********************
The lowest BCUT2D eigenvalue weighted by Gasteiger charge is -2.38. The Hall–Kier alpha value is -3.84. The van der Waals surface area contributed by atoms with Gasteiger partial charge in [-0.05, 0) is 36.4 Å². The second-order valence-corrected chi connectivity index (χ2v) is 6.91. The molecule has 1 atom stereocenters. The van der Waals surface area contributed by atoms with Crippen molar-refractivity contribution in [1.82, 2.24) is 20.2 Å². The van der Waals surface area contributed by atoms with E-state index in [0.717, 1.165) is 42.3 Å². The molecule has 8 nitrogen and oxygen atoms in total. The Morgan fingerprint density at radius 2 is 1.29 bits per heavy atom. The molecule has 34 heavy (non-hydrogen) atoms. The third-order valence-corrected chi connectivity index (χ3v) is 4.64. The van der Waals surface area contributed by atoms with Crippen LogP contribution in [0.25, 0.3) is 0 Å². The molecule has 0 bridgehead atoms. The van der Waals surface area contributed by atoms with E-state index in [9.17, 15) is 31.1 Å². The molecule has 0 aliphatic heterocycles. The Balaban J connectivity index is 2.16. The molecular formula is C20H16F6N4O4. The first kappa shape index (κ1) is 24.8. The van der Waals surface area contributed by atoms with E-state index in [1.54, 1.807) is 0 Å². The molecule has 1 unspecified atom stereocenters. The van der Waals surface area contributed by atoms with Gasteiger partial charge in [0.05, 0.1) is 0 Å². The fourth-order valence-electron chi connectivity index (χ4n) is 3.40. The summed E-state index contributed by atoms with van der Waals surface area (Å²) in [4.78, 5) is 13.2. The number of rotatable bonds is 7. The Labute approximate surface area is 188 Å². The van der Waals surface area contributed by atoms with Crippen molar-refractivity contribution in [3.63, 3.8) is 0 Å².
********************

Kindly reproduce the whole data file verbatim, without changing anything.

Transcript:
The lowest BCUT2D eigenvalue weighted by Gasteiger charge is -2.38. The Hall–Kier alpha value is -3.84. The van der Waals surface area contributed by atoms with Gasteiger partial charge in [-0.05, 0) is 36.4 Å². The second-order valence-corrected chi connectivity index (χ2v) is 6.91. The molecule has 1 atom stereocenters. The van der Waals surface area contributed by atoms with Crippen molar-refractivity contribution in [1.82, 2.24) is 20.2 Å². The van der Waals surface area contributed by atoms with E-state index in [0.717, 1.165) is 42.3 Å². The molecule has 8 nitrogen and oxygen atoms in total. The Morgan fingerprint density at radius 2 is 1.29 bits per heavy atom. The molecule has 34 heavy (non-hydrogen) atoms. The third-order valence-corrected chi connectivity index (χ3v) is 4.64. The van der Waals surface area contributed by atoms with Crippen LogP contribution in [0.25, 0.3) is 0 Å². The molecule has 0 bridgehead atoms. The van der Waals surface area contributed by atoms with E-state index in [9.17, 15) is 31.1 Å². The molecule has 0 aliphatic heterocycles. The Balaban J connectivity index is 2.16. The molecular formula is C20H16F6N4O4. The first kappa shape index (κ1) is 24.8. The van der Waals surface area contributed by atoms with E-state index in [1.54, 1.807) is 0 Å². The molecule has 1 unspecified atom stereocenters. The van der Waals surface area contributed by atoms with Gasteiger partial charge in [0.05, 0.1) is 0 Å². The fourth-order valence-electron chi connectivity index (χ4n) is 3.40. The summed E-state index contributed by atoms with van der Waals surface area (Å²) in [4.78, 5) is 13.2. The number of rotatable bonds is 7. The Labute approximate surface area is 188 Å². The van der Waals surface area contributed by atoms with Crippen molar-refractivity contribution in [3.63, 3.8) is 0 Å².